After the completion of the three counterbalanced sessions of the main experiments, we recruited the original subjects to complete two more stimulation session: Bilateral AnodalR/CathodalL and Bilateral CathodalR/AnodalL.
In Bilateral AnodalR/CathodalL, the anode electrode was placed over the rIFG, and the cathode electrode was placed over the lIFG.
In Bilateral CathodalR/AnodalL, the cathode electrode was placed over the rIFG, and the anode electrode was placed over the lIFG.
Localization was established using 10–20 EEG system, of which the lIFG was identified as the crossing point between T3-Fz and F7-Cz (Monti et al., 2008) and the rIFG was identified as the crossing point between T4-Fz and F8-Cz. Left orbito-frontal cortex electrode was positioned above the left eyebrow.
In a control experiment, 11 subjects, none of whom participated in the main experiment, were tested following anodal and sham tDCS over the rAG. Similar to the main experiment, stimulation sessions were conducted 1 week apart and were counterbalanced.
In Anodal rAG, the anode electrode was placed over the rAG, and the cathode electrode was placed over the contralateral orbito-frontal cortex.
In Sham, tDCS was turned off automatically after 30 sec (the electrodes were placed at the same position as the Anodal rAG stimulation).
The control site, the rAG, was marked over P4 (Fuggetta, Pavone, Walsh, Kiss, & Eimer, 2006).
We used a tracking procedure that enabled us to find the temporal threshold interval required for successful inhibition in about 50% of the trials (SSD), which we relied on in calculating the SSRT, which reflects the covert latency of the stop process and calculated by subtracting the mean SSD from the mean RT in the go trials (trials with no stop signal; NSRT). Shorter SSRT represents better inhibition abilities.
A repeated measures ANOVA for SSRT in the three unilateral tDCS conditions revealed a significant stimulation Effect (F(2, 8) = 7.53, p = .012), a subsequent post hoc comparison revealed that only the Unilateral AnodalR condition significantly differed from sham (t(10) = 3.92, p = .003, Bonferroni correction; Figure 2A). The same stimulation protocol with these subjects did not generate a significant effect either for Response time in the go trials of the SST (F(2, 8) = .93, p = .430; Figure 2B) or for response time in the control task (F(2, 8) = 1.01, p = .407). Subjects completed the SST in 5.33 ± 0.07 min (range = 5.27–5.48) and the control task in 5.14 ± 0.37 min (range = 4.22–5.41; the two durations did not significantly differ; t(10) = 1.63, p = .14). The significant anodal effect in the SST was found for 10 of the 11 subjects (χ2 (1) = 7.36, p < .01; Figure 2C), and the mean improvement in SSRT was about 13%. Cohen's d, which was calculated as mean sham SSRT minus mean unilateral AnodalR SSRT divided by pooled SDs, was 0.81.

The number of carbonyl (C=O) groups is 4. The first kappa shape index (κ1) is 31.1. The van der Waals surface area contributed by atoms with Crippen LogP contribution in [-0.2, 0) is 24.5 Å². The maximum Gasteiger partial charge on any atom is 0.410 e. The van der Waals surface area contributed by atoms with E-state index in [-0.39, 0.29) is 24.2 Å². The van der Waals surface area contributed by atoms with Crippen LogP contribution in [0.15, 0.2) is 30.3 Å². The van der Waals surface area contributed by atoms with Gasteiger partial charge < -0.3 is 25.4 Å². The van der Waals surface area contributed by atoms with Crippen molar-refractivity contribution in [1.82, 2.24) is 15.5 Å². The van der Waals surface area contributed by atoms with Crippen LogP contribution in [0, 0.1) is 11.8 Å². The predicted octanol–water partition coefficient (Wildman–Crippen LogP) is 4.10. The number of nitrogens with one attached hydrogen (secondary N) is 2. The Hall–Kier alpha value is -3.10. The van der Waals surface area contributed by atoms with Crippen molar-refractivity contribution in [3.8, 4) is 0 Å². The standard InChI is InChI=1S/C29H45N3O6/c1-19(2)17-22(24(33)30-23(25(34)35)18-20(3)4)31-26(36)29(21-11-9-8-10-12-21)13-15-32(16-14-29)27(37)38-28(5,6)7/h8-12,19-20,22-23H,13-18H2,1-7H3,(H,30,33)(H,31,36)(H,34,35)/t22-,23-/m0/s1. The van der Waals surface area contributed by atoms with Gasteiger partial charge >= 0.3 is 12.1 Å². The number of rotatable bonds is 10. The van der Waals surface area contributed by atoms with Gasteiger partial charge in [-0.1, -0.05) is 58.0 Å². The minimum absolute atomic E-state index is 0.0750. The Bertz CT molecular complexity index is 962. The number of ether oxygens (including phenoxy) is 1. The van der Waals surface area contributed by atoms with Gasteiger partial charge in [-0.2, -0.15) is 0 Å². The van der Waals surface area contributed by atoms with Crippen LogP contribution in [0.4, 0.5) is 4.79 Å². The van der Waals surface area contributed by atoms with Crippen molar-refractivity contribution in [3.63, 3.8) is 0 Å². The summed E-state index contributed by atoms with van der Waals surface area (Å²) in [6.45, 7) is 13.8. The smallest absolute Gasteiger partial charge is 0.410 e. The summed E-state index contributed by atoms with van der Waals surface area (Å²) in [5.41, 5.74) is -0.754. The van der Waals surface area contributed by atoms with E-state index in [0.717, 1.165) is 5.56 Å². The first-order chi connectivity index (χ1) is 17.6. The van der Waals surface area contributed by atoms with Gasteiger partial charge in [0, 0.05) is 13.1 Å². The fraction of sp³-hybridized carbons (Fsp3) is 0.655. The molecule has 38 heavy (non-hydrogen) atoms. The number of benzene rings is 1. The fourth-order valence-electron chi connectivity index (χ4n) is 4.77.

To verify regional selectivity of the stimulation, effects over rIFG were compared with those over a control region, rAG using a mixed design analysis with SSRT as a dependent variable, stimulation condition (Anodal vs. Sham) as a within-subject variable, and a stimulation site (rIFG vs. rAG) as a between-subject variable. This analysis yielded a significant Condition × Site interaction (F(1, 20) = 11.87, p = .003): Although in the rIFG stimulation condition there was a significant improvement of 32.5 msec in the SSRT (t(10) = 3.92, p = .003) for the Unilateral AnodalR condition compared with Sham condition (Figure 2A), there was no significant difference between SSRT under Anodal (SSRT = 251 ± 45 msec) versus Sham (SSRT = 227 ± 40 msec) for rAG with, if anything, a tendency toward worsening of response (diff = +24, t(10) = 1.69, p = .12). We assume the differences between Sham stimulation over rIFG to the Sham stimulation over rAG are because of random selection differences.
Repeated measures for SSRT in the five tDCS conditions (Unilateral AnodalR, Unilateral CathodalR, Bilateral AnodalR/CathodalL, Bilateral CathodalR/AnodalL, and Sham) yielded near-significant results (F(4, 6) = 3.42, p = .075). The near-significant results and their directions imply there might be a trend to suggest the involvement of lIFG as well (Figure 3). It is important to note that the additional two bilateral conditions were applied always at the end of the three main stimulation conditions; therefore, direct comparisons of all stimulation conditions should be interpreted with caution as results might reflect session order effects.